The Soviet Union's war goals are harder to assess due to the secretive nature of the Stalinist Soviet Union. Intelligence, as interrogations of POWs, clearly indicated military control of all of Finland's territory as the immediate military goal in both the Winter War and the Continuation War. This is congruent with a (postulated) Russian long-term strategic goal of securing ice-free harbors at the Atlantic and the North Sea. The Soviet Union of the 1930s was however a militarily weak power, and it can be argued that all of her policies up to the Continuation War best are explained as defensive measures (however by offensive means): The sharing of Poland with Nazi Germany, the annexation of the Baltic states and the attempted invasion of Finland in the Winter War can all be seen as elements in the construction of a security zone between the perceived threat from the Capitalist powers of Western Europe and the Communist Soviet Union – similar to the post-war establishment of Soviet satellite states in the Warsaw Pact countries and the Agreement of Friendship, Cooperation, and Mutual Assistance concluded with post-war Finland. Accordingly, after Nazi Germany's attack on the Soviet Union (Operation Barbarossa, June 22, 1941), the Red Army's attack on Finland, harboring not yet unleashed German forces, can be seen as a preemptive or preventive attack aiming to protect Russian civilians and troops: Through control of Finland's territory, the threat against Leningrad (i.e. the old imperial capital Saint Petersburg) and the important harbor in Murmansk was to be fended off. The fate of a couple of millions of Finns was, surely, a lesser concern when Leningrad was at stake.


In November 1939 the Soviet Union had commenced an invasion of Finland (the Winter War), allegedly in order to improve her own strategic position in Eastern Europe in preparation for a possible widening of the war. After the Moscow Peace Treaty ending the Winter War, Public Opinion in Finland longed for the re-acquisition of the homes of the 12% of Finland's population who had been forced to leave Karelia in haste. The peace treaty was perceived as a great injustice. It seemed as if the losses at the negotiation table, including Finland's second town Vyborg, had been worse than on the battlefield.[1] A fifth of the country's industrial capacity had been lost. The average Finn had absolutely no trust in the Soviet Union's willingness to settle permanently for less than a wholly occupied Finland – in particular not after the Baltic countries had been sovietized in a way that looked very much like the initial Soviet plan of the Winter War.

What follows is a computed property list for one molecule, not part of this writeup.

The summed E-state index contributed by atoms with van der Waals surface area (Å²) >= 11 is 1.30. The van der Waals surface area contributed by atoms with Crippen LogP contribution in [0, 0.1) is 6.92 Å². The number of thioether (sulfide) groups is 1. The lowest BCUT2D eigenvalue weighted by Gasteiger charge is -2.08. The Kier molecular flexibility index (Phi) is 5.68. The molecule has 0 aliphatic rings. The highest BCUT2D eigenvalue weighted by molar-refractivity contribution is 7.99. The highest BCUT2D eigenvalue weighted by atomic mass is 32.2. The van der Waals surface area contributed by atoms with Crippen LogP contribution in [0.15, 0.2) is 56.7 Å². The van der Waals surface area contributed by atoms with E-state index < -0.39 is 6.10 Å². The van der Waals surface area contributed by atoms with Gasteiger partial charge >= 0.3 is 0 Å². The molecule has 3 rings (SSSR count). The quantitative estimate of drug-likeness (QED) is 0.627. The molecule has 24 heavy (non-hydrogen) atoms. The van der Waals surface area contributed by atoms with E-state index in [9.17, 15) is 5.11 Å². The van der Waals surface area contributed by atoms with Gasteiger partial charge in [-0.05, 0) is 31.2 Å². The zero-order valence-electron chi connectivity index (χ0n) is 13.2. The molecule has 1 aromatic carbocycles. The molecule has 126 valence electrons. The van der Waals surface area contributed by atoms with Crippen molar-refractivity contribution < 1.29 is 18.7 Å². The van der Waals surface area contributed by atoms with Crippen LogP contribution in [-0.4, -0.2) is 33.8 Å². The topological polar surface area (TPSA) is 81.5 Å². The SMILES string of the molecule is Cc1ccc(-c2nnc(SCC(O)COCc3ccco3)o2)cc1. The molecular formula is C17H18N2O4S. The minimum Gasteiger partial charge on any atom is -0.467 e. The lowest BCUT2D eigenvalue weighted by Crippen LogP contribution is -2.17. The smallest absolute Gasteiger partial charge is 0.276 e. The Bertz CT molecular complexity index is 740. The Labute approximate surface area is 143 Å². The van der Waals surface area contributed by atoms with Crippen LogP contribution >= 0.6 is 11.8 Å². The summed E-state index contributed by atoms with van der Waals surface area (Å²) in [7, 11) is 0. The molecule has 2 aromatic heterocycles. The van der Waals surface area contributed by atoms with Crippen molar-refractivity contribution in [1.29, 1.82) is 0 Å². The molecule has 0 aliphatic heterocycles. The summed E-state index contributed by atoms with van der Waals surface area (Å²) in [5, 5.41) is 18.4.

The ongoing war between Germany and Western Allies had damaged Finnish industry and blocked Finland's Baltic Sea routes to Great Britain and the Commonwealth, forcing Finland to seek alternate markets in and through Germany. Securing import of foodstuff and fertilizers from Germany was also of great importance.

Then there was a vociferous minority opinion which since the 1920s had advocated the extension of Finland's territory eastwards to incorporate ethnically akin Finnic peoples under Soviet oppression. To advocates of such expansion, Finland's security policy focusing on the League of Nations, the politically akin democratic Western countries, Scandinavia, and particularly Sweden had led to a total failure. In these expansionist circles was commemorated Imperial Germany's role in the "White" government's victory over rebellious Socialists during the Civil War in Finland. Seeing the contemporary brand of European democracy as too soft on Communism, similar to in the defeated Western European countries, made an alliance with Germany all the more appealing; since in Germany Communists were no longer.